Real Estate Glossary
Listed below are a glossary of real estate terms in alphabetical order that you may find usefull when considering a real estate transaction.
Sale-leaseback: A technique in which a seller deeds property to a buyer for a consideration, and the buyer simultaneously leases the property back to the seller.
Second mortgage: A mortgage that has a lien position subordinate to the first mortgage.
Secondary market: The buying and selling of existing mortgages, usually as part of a "pool" of mortgages.
Secured loan: A loan that is backed by collateral.
Security: The property that will be pledged as collateral for a loan.
Seller carry-back: An agreement in which the owner of a property provides financing, often in combination with an assumable mortgage.
Servicer: An organization that collects principal and interest payments from borrowers and manages borrowers’ escrow accounts. The servicer often services mortgages that have been purchased by an investor in the secondary mortgage market.
Servicing: The collection of mortgage payments from borrowers and related responsibilities of a loan servicer.
Settlement statement: See HUD1 Settlement Statement
Specific lien: A lien affecting or attaching only to a certain, specific parcel of land or piece of property.
Square-foot method: A method of estimating a building's construction, reproduction or replacement costs; whereby the structure's square-foot floor area is multiplied by an appropriate construction cost per square foot.
Statute of frauds: State law that requires certain contracts to be in writing and signed by the party to be charged (or held) to the agreement in order to be legally enforceable.
Subdivision: A housing development that is created by dividing a tract of land into individual lots for sale or lease.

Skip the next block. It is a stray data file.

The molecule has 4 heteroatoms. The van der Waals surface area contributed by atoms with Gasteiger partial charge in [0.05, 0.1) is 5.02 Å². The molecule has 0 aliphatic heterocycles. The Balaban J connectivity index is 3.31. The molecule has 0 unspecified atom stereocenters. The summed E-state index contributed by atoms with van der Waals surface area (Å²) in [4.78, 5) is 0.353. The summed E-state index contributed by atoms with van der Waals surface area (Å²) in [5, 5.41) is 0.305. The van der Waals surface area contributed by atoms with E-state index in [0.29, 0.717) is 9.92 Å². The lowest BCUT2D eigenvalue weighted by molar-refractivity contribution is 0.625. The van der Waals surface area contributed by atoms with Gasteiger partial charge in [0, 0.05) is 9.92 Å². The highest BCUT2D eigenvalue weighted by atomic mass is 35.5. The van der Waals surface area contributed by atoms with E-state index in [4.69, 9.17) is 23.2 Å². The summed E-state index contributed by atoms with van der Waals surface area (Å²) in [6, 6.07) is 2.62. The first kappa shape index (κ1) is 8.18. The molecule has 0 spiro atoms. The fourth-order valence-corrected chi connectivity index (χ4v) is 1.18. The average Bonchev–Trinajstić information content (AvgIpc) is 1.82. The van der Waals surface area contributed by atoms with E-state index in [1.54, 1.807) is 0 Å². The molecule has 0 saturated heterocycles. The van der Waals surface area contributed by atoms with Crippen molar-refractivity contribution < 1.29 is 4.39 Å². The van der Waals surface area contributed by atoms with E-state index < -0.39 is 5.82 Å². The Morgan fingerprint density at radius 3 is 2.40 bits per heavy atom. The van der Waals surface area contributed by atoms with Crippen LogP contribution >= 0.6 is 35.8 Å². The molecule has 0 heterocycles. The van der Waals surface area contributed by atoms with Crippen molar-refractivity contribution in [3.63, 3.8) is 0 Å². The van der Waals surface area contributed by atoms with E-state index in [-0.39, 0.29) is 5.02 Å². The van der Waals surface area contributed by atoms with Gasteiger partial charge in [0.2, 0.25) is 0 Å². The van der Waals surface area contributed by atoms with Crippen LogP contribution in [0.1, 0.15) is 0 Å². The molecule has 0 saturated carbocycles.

"Subject to": The recognition by a buyer of conditions (such as a prior loan), which are not the buyer's legal responsibility.
Sublease: A lease given by a lessee for a portion of the leasehold interest, while the lessee retains some reversionary interest. The sublease may be for all or part of the premises, for the whole term or part of it, as long as the lessor retains some interest in the property. Leases normally contain a clause prohibiting subletting without prior consent of the lessor. The lessee remains directly liable to the lessor for the rent, which is usually paid by the sublessee to the lessee and then from the lessee to the lessor. The sublessee does not have a contractual obligation to pay rent to the original lessor.
Subordinate financing: Any mortgage or other lien that has a priority that is lower than that of the first mortgage.
Survey: A drawing or map showing the precise legal boundaries of a property, the location of improvements, easements, rights of way, encroachments, and other physical features.
Sweat equity: Contribution to the construction or rehabilitation of a property in the form of labor or services rather than cash.
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